“Inclusivity Improves Historical Accuracy”
The Maxville Heritage Interpretive Center in Joseph, Oregon preserves and promotes the history of Maxville, Oregon, the former logging community that was once home to a diverse community of people from the early days of Oregon. The MHIC, founded 2008, has partnered with us and the Nez Perce Wallowa Homeland to develop a collection of cycling routes that put riders in connection with the diverse history of Wallowa County.
When we first presented the concept of our Connections ride guide to Gwen Trice, the Founder & Executive Director of the MHIC, she was overwhelmingly enthusiastic in her support. But she did offer this one cautionary comment, “Oh, I don’t know if you want to ride bicycles out here, it’s all gravel roads.” And with that said we simply could not get to Wallowa County quickly enough.
Cycle Oregon has passed through communities here before; we’ve pedaled through or made camp in Joseph, Enterprise and Lake Wallowa but those were large scale events with a focus on paved routes for road bikes. For Connections we wanted to focus on the closer connection of individual or small group visits with routes varying in length and surface type. The rise of “gravel” riding and its related equipment has opened the potential to travel just about anywhere by bicycle and one of those places we very much wanted to visit was Maxville.
Driving east into Wallowa County there’s a road sign on Hwy 82 just prior to the town of Wallowa that informs travelers of the direction and distance to Maxville. It’s a 13 mile climb up Promise Road with nearly all of it gravel but there is very little at the site that would suggest what was once here; Maxville is now something even more than a ghost town. From 1923 until 1933, though, Maxville was a bustling, yet segregated, community of 400 residents with a post office, commissary, hotel, doctor’s office, blacksmith, railroad shops, horse barn, and separate schools and baseball teams.
The Bowman-Hicks Lumber Company actively recruited Black loggers from the American South despite Oregon’s exclusion laws barring “free Negroes” to live and work in the state. In its heyday Maxville’s population was 15% Black whereas Oregon in current times is 2.2%. Maxville’s baseball Black & White teams competed against each other in town but were known to join forces to play other towns; it was said that this combined team was nearly unbeatable. But Maxville could not beat an economic downturn and in 1933 with lumber operations halted, Maxville’s population moved to Wallowa, La Grande, Vanport and as far as California. Nearly every piece was taken away and repurposed. In 2003, descendants of Maxville’s Black loggers began uncovering stories of the town and by 2007 the historical society opened its doors. Led by Gwen Trice, Maxville is set to return to prominence in a more inclusive history. Cycle Oregon is excited to help connect our community to these stories.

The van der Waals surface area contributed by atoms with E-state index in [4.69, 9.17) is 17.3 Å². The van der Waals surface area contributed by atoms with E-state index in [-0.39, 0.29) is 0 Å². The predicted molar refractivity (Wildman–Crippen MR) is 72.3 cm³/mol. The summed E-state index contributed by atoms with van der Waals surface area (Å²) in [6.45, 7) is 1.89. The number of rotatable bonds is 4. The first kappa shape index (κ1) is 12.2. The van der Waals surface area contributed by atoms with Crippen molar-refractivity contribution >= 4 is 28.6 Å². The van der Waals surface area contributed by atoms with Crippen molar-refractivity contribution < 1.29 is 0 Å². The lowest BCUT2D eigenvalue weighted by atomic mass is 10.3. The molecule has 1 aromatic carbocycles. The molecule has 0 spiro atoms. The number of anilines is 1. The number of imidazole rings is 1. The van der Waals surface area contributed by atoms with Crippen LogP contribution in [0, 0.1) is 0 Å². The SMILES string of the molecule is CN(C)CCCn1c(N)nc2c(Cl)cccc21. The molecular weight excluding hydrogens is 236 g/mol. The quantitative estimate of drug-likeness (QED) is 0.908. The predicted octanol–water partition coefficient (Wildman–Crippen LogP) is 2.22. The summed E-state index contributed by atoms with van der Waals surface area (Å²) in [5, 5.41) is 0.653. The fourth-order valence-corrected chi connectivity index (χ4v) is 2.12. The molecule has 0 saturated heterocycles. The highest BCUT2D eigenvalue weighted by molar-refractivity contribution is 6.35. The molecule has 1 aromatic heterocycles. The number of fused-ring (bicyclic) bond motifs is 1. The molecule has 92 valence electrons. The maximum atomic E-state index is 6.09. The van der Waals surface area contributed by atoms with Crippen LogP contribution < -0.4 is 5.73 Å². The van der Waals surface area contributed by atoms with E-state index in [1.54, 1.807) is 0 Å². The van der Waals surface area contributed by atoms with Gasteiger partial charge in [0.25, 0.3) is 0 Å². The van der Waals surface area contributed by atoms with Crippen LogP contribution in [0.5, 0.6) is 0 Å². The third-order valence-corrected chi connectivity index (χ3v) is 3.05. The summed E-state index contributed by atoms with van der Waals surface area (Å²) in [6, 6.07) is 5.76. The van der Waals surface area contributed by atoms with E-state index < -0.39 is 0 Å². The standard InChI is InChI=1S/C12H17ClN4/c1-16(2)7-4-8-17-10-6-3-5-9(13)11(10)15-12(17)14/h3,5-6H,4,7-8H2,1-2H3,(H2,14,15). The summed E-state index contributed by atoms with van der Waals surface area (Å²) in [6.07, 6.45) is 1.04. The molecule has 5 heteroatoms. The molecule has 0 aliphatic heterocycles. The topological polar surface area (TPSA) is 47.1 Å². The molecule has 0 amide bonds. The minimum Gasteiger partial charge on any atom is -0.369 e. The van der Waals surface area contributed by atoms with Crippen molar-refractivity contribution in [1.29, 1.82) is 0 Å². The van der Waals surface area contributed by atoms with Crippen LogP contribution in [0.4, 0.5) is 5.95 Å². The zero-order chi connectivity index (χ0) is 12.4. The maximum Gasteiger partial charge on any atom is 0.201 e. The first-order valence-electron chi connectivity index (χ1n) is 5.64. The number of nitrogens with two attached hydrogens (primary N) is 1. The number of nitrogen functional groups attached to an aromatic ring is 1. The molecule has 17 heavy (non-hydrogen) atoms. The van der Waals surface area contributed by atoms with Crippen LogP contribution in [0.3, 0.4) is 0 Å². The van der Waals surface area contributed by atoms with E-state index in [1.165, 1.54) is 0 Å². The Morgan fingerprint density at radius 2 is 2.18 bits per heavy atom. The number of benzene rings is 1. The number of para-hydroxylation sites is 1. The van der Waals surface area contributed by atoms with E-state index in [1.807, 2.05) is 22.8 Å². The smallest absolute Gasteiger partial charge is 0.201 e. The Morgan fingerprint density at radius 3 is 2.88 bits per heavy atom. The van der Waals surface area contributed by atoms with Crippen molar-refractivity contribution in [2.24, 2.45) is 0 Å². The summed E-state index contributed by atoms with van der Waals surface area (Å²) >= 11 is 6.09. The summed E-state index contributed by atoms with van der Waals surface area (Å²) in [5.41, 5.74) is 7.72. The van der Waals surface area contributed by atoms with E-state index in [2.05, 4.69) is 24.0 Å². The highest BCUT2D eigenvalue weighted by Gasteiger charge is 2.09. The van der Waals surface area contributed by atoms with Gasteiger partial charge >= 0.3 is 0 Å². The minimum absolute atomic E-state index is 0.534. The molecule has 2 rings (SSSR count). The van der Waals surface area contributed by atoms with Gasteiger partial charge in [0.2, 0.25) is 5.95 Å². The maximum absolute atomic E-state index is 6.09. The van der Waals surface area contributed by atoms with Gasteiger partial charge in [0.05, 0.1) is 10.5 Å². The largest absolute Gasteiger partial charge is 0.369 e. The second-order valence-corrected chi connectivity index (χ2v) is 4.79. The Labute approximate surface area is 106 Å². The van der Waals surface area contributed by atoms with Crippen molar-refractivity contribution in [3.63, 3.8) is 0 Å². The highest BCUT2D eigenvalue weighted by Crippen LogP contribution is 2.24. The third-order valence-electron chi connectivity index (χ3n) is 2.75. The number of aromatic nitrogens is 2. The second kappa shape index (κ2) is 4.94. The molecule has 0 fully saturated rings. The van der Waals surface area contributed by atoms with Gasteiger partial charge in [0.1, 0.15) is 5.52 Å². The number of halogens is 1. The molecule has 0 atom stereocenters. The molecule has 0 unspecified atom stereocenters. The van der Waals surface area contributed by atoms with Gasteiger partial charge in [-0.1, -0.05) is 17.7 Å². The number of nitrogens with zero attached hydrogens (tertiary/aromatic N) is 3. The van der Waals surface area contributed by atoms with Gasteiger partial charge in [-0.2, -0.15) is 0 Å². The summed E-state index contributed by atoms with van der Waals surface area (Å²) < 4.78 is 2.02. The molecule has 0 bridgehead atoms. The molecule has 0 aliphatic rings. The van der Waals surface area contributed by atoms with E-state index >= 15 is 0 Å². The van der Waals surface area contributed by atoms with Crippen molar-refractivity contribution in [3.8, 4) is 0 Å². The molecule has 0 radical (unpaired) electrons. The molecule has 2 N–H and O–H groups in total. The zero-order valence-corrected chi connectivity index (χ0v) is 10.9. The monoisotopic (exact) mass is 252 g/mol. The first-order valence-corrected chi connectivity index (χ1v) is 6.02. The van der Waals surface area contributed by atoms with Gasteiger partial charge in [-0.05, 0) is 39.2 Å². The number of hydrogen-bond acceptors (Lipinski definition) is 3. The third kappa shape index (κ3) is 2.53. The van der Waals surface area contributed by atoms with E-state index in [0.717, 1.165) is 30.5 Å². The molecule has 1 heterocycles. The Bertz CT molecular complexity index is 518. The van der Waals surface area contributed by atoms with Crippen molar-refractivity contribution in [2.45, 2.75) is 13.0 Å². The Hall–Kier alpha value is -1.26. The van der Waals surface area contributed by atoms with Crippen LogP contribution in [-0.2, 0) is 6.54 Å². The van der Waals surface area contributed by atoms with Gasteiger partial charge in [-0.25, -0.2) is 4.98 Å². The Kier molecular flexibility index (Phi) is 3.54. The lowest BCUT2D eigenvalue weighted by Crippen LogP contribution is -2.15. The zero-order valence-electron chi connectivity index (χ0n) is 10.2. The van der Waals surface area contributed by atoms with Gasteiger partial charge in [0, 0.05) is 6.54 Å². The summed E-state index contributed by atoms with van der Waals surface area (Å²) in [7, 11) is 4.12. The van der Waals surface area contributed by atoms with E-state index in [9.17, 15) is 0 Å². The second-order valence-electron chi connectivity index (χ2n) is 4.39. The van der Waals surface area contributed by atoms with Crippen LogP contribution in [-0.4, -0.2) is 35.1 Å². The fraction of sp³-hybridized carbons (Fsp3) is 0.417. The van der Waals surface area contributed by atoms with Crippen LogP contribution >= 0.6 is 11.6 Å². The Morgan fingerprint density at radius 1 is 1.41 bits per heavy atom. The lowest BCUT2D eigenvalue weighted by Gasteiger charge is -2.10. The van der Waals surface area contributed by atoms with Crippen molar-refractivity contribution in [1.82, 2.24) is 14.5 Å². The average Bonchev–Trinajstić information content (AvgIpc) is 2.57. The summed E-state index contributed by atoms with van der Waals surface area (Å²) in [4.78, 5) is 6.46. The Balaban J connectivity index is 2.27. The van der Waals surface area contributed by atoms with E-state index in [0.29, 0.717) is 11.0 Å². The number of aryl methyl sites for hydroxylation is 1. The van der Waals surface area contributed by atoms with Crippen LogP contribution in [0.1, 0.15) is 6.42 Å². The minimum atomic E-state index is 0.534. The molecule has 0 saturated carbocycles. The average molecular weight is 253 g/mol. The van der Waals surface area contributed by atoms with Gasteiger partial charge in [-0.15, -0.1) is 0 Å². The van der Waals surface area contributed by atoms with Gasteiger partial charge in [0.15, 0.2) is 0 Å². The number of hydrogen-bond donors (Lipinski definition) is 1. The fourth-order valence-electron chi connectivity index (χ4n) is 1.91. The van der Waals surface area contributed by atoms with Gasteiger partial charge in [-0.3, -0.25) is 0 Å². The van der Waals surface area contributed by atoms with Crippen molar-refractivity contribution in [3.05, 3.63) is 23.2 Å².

What is the one thing you want riders to connect to during their time here?
“That contrary to the expressed history of Oregon there is a black history here from early on. It is an American narrative with the addition of inclusivity. There is also a Filipino history. A Japanese history. There is a Greek history in Maxville. This is only a partial list of those who came for timber work in Oregon but acknowledging indigenous people’s timber culture is critical to understanding how the land was used prior to the occupation of forested lands and how we use it today and in the future. It is through an understanding of all communities that we come to a clearer, more complete Oregon history. Inclusivity improves historical accuracy. Bringing people into these historical spaces deepens their understanding and bicycles bring people with a special element of connection.”
The MHIC is gaining considerable momentum right now; what is the one thing you’re most excited about and how can people help with the MHIC mission?
“Thanks, we’re all very excited about the future for Maxville and Wallowa County, for sure. Our Honorary Acre program allows individuals to support the MHIC mission to secure ownership of the Maxville property. We want to own the site and return the last remaining historical structure to where it was then and as it was then. Individual donors can purchase an acre for the MHIC and will be recognized as a contributor which will also include an honorary tree planted in your name. For those who cannot afford a full acre, the Make an Acre program will pool donors together to reach the amount needed per acre. The Make and Acre program is special to me because it is a community within our community and will bring people together from all over. Our Honorary Acre program will ensure a future of preservation and stewardship for Maxville that will encourage increased awareness and visitation of the Wallowa County communities. And don’t forget… bring a bicycle!”
Maxville Heritage Interpretive Center
103 N Main St Joseph, OR 97846